TOULOUSE, France - French police shot and wounded a man claiming to be a member of al-Qaida on Wednesday after he took four hostages in a bank in the southwestern city of Toulouse, two police sources said.

The hostage-taker was shot in the leg when he emerged from the bank with one hostage prompting him to shelter inside, they said. Police then stormed the bank and arrested him, freeing the last two of an initial four hostages he had taken.

The man, known by police to have a record of psychological problems, had earlier released two female hostages after receiving food and water in the early afternoon.

The other two hostages freed during the assault were in good health, the police sources said.

Aged 25-30 years old, the man took the hostages, who included the bank manager, in a branch of French bank CIC around mid-morning and fired a shot after an attempted armed robbery apparently went wrong, UNSA police union official Cedric Delage said.

The man said he was not acting for money, but for religious reasons, Prosecutor Michel Valet told reporters.

It was the latest drama to hit the Toulouse region after a young al Qaeda-inspired gunman shot dead three soldiers, a rabbi and three Jewish children in March.

The hostage-taker had asked for the elite RAID commando unit to come to the scene - the same squad which shot dead 23-year-old gunman Mohammed Merah in March after a long standoff at his home, which was just metres from the site of Wednesday's siege.

"By choosing to carry this out where the Merah affair took place, it shows that this makes sense for him and has a particular symbolism," said Christophe Caupenne, a former commando at the RAID. "The Merah affair was a psychological trigger for him so at some point he would act."

Toulouse, a university town which does not have a reputation as a hotbed of religious or militant tension, has seen a number of short-lived hostage situations in recent weeks, including a drama last week at a local weather forecasting office, but none resulted in casualties.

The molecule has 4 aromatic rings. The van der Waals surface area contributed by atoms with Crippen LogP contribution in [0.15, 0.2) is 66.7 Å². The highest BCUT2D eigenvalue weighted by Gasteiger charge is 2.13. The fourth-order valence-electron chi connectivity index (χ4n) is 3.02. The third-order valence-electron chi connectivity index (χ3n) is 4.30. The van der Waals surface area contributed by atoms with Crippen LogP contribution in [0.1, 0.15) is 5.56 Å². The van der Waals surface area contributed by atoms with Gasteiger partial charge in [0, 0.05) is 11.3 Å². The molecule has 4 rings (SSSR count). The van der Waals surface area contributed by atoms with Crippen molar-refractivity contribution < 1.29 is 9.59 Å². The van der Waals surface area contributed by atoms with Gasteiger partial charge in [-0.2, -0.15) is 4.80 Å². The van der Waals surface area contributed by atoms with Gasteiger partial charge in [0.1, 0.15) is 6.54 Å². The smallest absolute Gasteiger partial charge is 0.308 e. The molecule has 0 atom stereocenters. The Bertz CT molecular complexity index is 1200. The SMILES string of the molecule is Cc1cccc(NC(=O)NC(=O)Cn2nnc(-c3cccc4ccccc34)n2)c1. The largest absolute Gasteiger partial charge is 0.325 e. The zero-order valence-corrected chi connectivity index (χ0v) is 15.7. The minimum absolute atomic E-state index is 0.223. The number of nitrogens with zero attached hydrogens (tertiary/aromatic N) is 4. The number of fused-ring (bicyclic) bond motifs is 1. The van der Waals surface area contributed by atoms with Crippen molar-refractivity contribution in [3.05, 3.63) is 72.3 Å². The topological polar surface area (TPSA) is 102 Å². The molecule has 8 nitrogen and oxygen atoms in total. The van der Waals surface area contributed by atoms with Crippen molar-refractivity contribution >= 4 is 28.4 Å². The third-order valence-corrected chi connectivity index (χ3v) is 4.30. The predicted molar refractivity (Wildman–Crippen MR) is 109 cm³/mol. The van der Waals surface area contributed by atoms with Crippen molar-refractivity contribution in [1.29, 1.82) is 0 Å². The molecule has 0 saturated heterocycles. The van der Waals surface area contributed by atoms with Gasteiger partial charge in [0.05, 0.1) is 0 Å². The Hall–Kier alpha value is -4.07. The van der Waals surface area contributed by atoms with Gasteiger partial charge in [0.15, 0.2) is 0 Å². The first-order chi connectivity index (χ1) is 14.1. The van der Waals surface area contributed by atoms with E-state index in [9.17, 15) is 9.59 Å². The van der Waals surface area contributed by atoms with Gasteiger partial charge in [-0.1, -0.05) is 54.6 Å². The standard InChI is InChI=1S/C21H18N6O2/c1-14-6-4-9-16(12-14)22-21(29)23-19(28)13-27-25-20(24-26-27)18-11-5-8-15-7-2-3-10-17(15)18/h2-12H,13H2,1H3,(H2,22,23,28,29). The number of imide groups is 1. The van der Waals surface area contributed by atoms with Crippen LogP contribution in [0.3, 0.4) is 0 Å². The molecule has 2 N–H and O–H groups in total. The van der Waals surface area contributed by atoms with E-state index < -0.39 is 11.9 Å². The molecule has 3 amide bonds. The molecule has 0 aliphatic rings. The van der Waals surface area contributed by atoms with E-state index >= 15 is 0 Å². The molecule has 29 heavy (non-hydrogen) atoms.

Anti-terrorist police were brought in from the nearby cities of Bordeaux and Marseille and the area was sealed off.

One police source said the hostage-taker had a name of North African origin and had spent time in a psychiatric hospital.

A bomb disposal team had been sent to the scene at one stage after the man told them he had explosives.

Britain and Spain have been hit by al-Qaida attacks over the past decade, following the US-led NATO intervention in Afghanistan, but France has not seen a major attack on its soil since the mid-1990s.

At that time the Algerian Armed Islamic Group (GIA) carried out a spate of attacks, including the bombing of a commuter train in 1995 which killed eight people and injured 150.

The rise of al-Qaida has posed a new challenge to French security services more used to watching Algerian-related militants. France raised its terrorism alert in late 2010 after al-Qaida founder Osama bin Laden singled the country out as one of the worst offenders of Islam.

There have been a number of kidnappings of French citizens abroad, and officials say several plots to launch attacks on French soil have been foiled by intelligence services.

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